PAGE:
Advancing excellence in laboratory medicine for better healthcare worldwide

Vol 17 n° 3

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STATISTICAL MANAGEMENT OF AUTOIMMUNE DISEASES DATA

Prof. Mladen Petrovečki, Ph.D.
Assistant Minister for Science, Ministry of Science, Education and Sports, Republic of Croatia

Olga Gabela, B.Sc.; Tea Marcelić, B.Sc.
Junior researchers, University School of Pharmacy and Biochemistry, Zagreb, Croatia


11.1 Handling the data - statistical management

From the statistical point of view, basic purpose of research of autoimmune diseases, as it is mainly with all others, is to collect the data to obtain information about particular disorders. Usually, data are obtained from one or more samples of patients that represent the population, the whole group of individuals of our interest. Just as an example, if the topic of investigation is expression of CD45 lymphocyte isoforms in newborns shortly after they have been delivered (Juretić et al., Ref.), then the sample of newborns has to be representative of the same population. We collect and analyze the data on a sample of some (randomly chosen) N individuals and use them to draw conclusions about the population. That process - making inferences - is the meaning of scientific research. After reading the paper and learning something new on lymphocytes in early newborns, we expect to have the same finding in all newborns in the world (generalization), i.e., that facts from the paper, related to individuals in that research, become general facts considering all individuals with same characteristics (and that is why those characteristics of individuals have to be briefly but clearly explained in the research paper). Of course, this is a simplified explanation of generalization and we also have to recognize that information from the sample does not fully indicate what is true in the population. There is also a sampling error that has to be considered.

If the sample is not representative, if it just enumerates a group of individuals or subjects that were examined, measured, studied and analyzed, then the process of making inferences about the population does not exist at all - there is no population for which facts from the study might be true. But so-called convenience sample might be useful just to test something before it will be utilized in the real scientific research, for example, to test if new database on autoimmune diseases is user friendly by entering the data of first ten patients that come in the office. Of course, there is no statistics to be reported about these patients, only about filling the forms.

Correct sampling is only the first step. Statistical management of data obtained from biomedical research and from clinical trials is a complex knowledge of choosing an appropriate statistical method for the data analysis and data presentation. Beside statistical analysis itself, i.e., utilizing predefined mathematical calculations with collected data to compute tests' specific values with their probability values, handling the data also implicitly includes that researcher has knowledge on sampling, data and errors types, outliers, distributions, measures of average and data spread, hypothesis theory, study design, data transformations, etc. Readers of scientific papers must also have basic knowledge on statistical data handling; otherwise, reading can not be critical, as expected.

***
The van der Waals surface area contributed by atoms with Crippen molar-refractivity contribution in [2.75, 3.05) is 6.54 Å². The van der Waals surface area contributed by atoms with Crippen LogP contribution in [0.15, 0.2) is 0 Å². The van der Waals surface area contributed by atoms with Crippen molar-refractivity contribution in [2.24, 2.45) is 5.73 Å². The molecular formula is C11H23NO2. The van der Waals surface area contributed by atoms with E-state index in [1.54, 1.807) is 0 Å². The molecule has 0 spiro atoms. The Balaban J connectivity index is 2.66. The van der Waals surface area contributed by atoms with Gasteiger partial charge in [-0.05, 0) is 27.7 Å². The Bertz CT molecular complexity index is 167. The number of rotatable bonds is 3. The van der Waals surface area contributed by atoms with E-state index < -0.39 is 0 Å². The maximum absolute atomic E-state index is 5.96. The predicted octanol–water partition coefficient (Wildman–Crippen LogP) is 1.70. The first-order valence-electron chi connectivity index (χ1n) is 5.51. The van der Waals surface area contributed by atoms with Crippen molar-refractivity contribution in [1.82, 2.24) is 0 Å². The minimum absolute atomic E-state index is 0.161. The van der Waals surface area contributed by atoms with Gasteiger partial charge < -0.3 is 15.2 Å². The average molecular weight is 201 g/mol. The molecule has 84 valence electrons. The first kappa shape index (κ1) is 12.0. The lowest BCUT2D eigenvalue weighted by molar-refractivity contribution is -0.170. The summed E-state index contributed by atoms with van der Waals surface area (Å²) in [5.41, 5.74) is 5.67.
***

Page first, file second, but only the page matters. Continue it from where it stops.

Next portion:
As presented recently by Tom Lang in Croatian Medical Journal, inadequate statistical reporting in scientific literature is mostly due to authors' poor knowledge about research design and statistics, statisticians' inability to communicate statistics to authors, editors and readers, lack of involvement of statisticians at the beginning of research, and not applying statistical reporting guidelines.

11.2 Statistical errors

Statistical errors in scientific reporting are not rare, as someone might expect, and some critical reviewers of biomedical literature found that about half of the articles that used statistical methods did so incorrectly. Even big, high-impact and prestigious journals are not immune on statistical errors. Most errors concern basic statistical concepts and can be easily avoided by following guidelines. Typically, guidelines are published as regular printed handbooks (for example: Lang and Secic, Ref.), they can be prepared as educational electronic manuscripts and published on Internet, or can be published in medical journals as a part of guidelines for authors (for example: Editorial Policy of Croatian Medical Journal, available in the 1st issue of each volume, but also at www.cmj.hr).

One good example of electronic manuscript is "Guides to Good Statistical Practice" from the Statistical Service Centre of The University of Reading (UK), intended primarily to give help to research and support staff in development projects. The guides are available to read online (http://www.rdg.ac.uk/ssc/publications/guides.html) or to download for printing and reading offline from the same Internet address. They were also rewritten and published in 2004 as a book (Stern et al., Ref).

Some biomedical journals introduced statistical editors to confront the problem, but still without finding the perfect solution to the problem, suggesting that some other measures are necessary, such as strict editorial policy on statistical review, monitoring of revised manuscript version and enrollment of formally trained biostatistician (Lukić & Marušić, Ref).

11.3 Are autoimmune diseases data immune on statistical errors?